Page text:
Memorial Planned for Jewish Mother Killed by Car on Yom Kippur

Daughter on the Mend, Officials Eye Better Safety


By Anne Cohen

Published October 03, 2013.

A memorial service for the Jewish woman who died crossing a busy Florida street on Yom Kippur will be held on October 6 in Jacksonville — as officials ponder ways to improve safety at for observant Jews at the perilous intersection.

Esther Ohayon, 57, was walking to synagogue with her daughter when a Toyota Camry hit them head on. Orly Ohayon, 16, was raced to University of Florida Health hospital with several broken bones and torn ligaments. Esther Ohayon died at the scene.

The memorial service will be held at the Chabad of Northeast Florida in Jacksonville at 7 p.m., Rabbi Yaakov Fisch of Etz Chaim synagogue, where Orly and her mother were headed for Kol Nidre, told the Florida Jewish Journal.

“I imagine there will be quite a crowd,” added Rabbi Jonathan Lubliner of the Jacksonville Jewish Center, which is co-sponsoring the service along with the two synagogues.

Esther Ohayon was buried in Israel, where her three other children currently reside. Born in Casablanca, Morocco, Ohayon immigrated to Israel in 1969, where she met her husband, Yehuda. In 1975, the family moved to Jacksonville to be closer to his sister and brother, both Florida residents. Yehuda Ohayon passed away in 1999.

An active member of the community, Esther Ohayon taught pre-school at the Jacksonville Jewish Center for 8 years.

“She was always just smiling and loving where kids were concerned. She was endlessly patient, ” Lubliner told the Florida Jewish Journal. She was “the ideal pre-school teacher.”

Orly Ohayon is an active member of the National Coalition Synagogue Youth, the international youth program run by the Orthodox Union, on both the regional and national level. She was transferred to the Brooks Rehabilitation center on September 25 to continue her treatment.

No charges have been filed against the driver, Michael Fortunato, 66, who has a long history of traffic violations and was involved in the death of a 6-year-old in 2009 only a couple of streets away from where the Esther Ohayon was killed. According to Sgt. Dylan Bryan of the Florida Highway Patrol, he had a green light. Law enforcement officials are still waiting for the results of Fortunato’s blood test, which would determine if he had been under the influence of alcohol or drugs at the time of the accident.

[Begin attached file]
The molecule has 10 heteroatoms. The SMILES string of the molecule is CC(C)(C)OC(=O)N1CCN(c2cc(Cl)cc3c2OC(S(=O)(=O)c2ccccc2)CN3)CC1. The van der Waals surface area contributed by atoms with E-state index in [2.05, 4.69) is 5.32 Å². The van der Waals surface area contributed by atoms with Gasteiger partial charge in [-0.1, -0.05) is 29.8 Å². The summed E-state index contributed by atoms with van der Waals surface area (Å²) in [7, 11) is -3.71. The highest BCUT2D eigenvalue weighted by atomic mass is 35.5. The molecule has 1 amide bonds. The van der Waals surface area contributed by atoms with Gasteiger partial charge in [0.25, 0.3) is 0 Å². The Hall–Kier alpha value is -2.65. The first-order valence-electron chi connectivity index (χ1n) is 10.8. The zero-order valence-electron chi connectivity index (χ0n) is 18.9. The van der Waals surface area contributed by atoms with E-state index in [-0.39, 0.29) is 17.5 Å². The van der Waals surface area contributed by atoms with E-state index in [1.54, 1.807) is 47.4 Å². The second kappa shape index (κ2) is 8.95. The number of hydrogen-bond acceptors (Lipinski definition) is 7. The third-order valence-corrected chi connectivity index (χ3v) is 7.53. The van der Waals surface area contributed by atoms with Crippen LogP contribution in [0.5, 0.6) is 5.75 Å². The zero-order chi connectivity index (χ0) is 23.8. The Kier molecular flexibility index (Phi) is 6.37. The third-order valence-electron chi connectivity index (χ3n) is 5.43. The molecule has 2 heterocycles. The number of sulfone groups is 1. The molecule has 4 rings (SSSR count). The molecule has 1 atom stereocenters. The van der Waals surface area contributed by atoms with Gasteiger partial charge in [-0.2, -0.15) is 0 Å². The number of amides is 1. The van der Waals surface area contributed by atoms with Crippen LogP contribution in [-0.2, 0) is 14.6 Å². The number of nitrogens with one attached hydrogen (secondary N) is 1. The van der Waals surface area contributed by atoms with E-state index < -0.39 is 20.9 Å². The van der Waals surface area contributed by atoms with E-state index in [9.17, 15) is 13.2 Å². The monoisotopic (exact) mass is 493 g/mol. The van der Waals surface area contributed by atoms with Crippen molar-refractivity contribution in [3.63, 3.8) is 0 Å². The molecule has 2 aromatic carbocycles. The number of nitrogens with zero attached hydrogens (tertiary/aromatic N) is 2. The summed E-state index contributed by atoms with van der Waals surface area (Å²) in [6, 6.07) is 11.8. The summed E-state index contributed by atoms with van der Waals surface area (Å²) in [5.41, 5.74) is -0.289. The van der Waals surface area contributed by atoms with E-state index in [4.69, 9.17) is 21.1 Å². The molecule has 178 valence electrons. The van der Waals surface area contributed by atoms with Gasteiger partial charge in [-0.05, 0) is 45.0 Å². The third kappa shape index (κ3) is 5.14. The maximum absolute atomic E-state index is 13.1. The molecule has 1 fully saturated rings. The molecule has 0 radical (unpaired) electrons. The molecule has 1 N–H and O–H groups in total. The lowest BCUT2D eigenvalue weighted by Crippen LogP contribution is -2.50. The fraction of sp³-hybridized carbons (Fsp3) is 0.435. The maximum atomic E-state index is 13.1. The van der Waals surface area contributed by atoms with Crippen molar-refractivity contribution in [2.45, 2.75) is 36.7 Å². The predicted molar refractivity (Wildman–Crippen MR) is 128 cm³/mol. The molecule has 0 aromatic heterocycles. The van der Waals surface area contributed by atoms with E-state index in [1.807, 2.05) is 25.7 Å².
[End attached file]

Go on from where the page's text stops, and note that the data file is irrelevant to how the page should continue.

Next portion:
According to residents, the intersection at San Jose Boulevard has been cause for concern for some time, especially for Orthodox Jews who cannot press the crosswalk button on Jewish holidays, leaving them only 10 seconds to cross an eight-lane highway. If they do press the button, they have 48 seconds to get across.

“As just a layperson, I didn’t know that.,” said Fred Pozin, president of the Conservative Jacksonville Jewish Center. “There’s a big gap between the two.”

Pozin also pointed out that the “walk” signs only cycle every 8 minutes if there are no cars detected on the opposite “feeder streets,” creating an incentive for people to jaywalk.

City officials and representatives from the Florida Department of Transportation met with leaders of the Jewish community on Monday to discuss options to ensure the safe passage of pedestrians on their way to synagogue.

“It was a really good meeting,” said Pozin, who attended the meeting along with Orthodox counterpart Rabbi Yaakov Fisch. “There seemed to be an atmosphere of ‘How do we bring solutions to this and allow more safety for those who are trying to walk to shul.’”

Pozin noted that four main options are being considered, including a delayed timer, which would extend the allotted time for pedestrians to get across the busy intersection during service times.

There has also been talk of building a pedestrian walkway, or even installing in road signaling or flashing lights alerting motorists to a heavy pedestrian area, he said.

An estimated 35,000 vehicles use the state road every day, Pozin added, noting that drivers often flout the 45-mp/h speed limit.

The group will reconvene in two weeks to discuss the multiple options, and come to an agreement on one compatible with the religious obligations of Orthodox Jews.

In the aftermath of the accident, Orly Ohayon’s aunt launched a Fundrazr campaign to raise funds for her niece’s treatment and rehabilitation. As of Wednesday, 1054 people had donated $66,445, more than 40% of the $150,000 goal.

Orly’s aunt said the teen is doing well at a rehabilitation center.

“They have a ‘crane’ there as well to move her into her chair with wheels :). She hasn’t done any wheelies yet but I see them in the future,” Karen Brown posted on a Facebook page. “Spending time with her friends is good therapy!”



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